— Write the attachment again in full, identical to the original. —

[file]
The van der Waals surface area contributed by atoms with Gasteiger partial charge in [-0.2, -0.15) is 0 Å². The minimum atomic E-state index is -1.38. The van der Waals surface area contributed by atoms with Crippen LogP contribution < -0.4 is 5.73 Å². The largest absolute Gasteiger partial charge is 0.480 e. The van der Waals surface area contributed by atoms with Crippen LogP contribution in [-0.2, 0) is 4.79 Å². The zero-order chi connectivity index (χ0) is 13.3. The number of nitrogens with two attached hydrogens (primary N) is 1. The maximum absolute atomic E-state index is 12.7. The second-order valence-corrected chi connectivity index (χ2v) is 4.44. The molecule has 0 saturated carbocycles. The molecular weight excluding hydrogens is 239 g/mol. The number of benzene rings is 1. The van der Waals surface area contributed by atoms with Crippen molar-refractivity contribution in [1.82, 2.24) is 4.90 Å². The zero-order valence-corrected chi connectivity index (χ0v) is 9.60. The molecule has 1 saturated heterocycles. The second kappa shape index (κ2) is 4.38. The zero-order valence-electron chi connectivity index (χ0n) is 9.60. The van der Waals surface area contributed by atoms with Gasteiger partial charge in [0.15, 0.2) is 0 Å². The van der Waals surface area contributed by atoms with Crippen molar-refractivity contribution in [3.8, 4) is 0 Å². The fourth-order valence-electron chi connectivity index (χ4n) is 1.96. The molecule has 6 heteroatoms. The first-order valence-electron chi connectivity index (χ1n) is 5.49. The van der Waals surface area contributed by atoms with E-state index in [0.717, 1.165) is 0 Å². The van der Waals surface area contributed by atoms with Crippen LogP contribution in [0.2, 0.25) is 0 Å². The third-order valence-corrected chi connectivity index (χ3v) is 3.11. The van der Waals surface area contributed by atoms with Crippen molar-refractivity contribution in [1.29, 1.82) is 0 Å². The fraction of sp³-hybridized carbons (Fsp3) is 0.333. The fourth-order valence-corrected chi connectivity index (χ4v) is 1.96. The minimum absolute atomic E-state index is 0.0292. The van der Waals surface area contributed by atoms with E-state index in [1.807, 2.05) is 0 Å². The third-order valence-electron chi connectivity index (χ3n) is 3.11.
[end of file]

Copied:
The van der Waals surface area contributed by atoms with Gasteiger partial charge in [-0.2, -0.15) is 0 Å². The minimum atomic E-state index is -1.38. The van der Waals surface area contributed by atoms with Crippen LogP contribution < -0.4 is 5.73 Å². The largest absolute Gasteiger partial charge is 0.480 e. The van der Waals surface area contributed by atoms with Crippen LogP contribution in [-0.2, 0) is 4.79 Å². The zero-order chi connectivity index (χ0) is 13.3. The number of nitrogens with two attached hydrogens (primary N) is 1. The maximum absolute atomic E-state index is 12.7. The second-order valence-corrected chi connectivity index (χ2v) is 4.44. The molecule has 0 saturated carbocycles. The molecular weight excluding hydrogens is 239 g/mol. The number of benzene rings is 1. The van der Waals surface area contributed by atoms with Crippen molar-refractivity contribution in [1.82, 2.24) is 4.90 Å². The zero-order valence-corrected chi connectivity index (χ0v) is 9.60. The molecule has 1 saturated heterocycles. The second kappa shape index (κ2) is 4.38. The zero-order valence-electron chi connectivity index (χ0n) is 9.60. The van der Waals surface area contributed by atoms with Gasteiger partial charge in [0.15, 0.2) is 0 Å². The van der Waals surface area contributed by atoms with Crippen molar-refractivity contribution in [3.8, 4) is 0 Å². The fourth-order valence-electron chi connectivity index (χ4n) is 1.96. The molecule has 6 heteroatoms. The first-order valence-electron chi connectivity index (χ1n) is 5.49. The van der Waals surface area contributed by atoms with E-state index in [0.717, 1.165) is 0 Å². The van der Waals surface area contributed by atoms with Crippen LogP contribution in [0.2, 0.25) is 0 Å². The third-order valence-corrected chi connectivity index (χ3v) is 3.11. The van der Waals surface area contributed by atoms with Crippen molar-refractivity contribution in [1.29, 1.82) is 0 Å². The fraction of sp³-hybridized carbons (Fsp3) is 0.333. The fourth-order valence-corrected chi connectivity index (χ4v) is 1.96. The minimum absolute atomic E-state index is 0.0292. The van der Waals surface area contributed by atoms with E-state index in [1.807, 2.05) is 0 Å². The third-order valence-electron chi connectivity index (χ3n) is 3.11.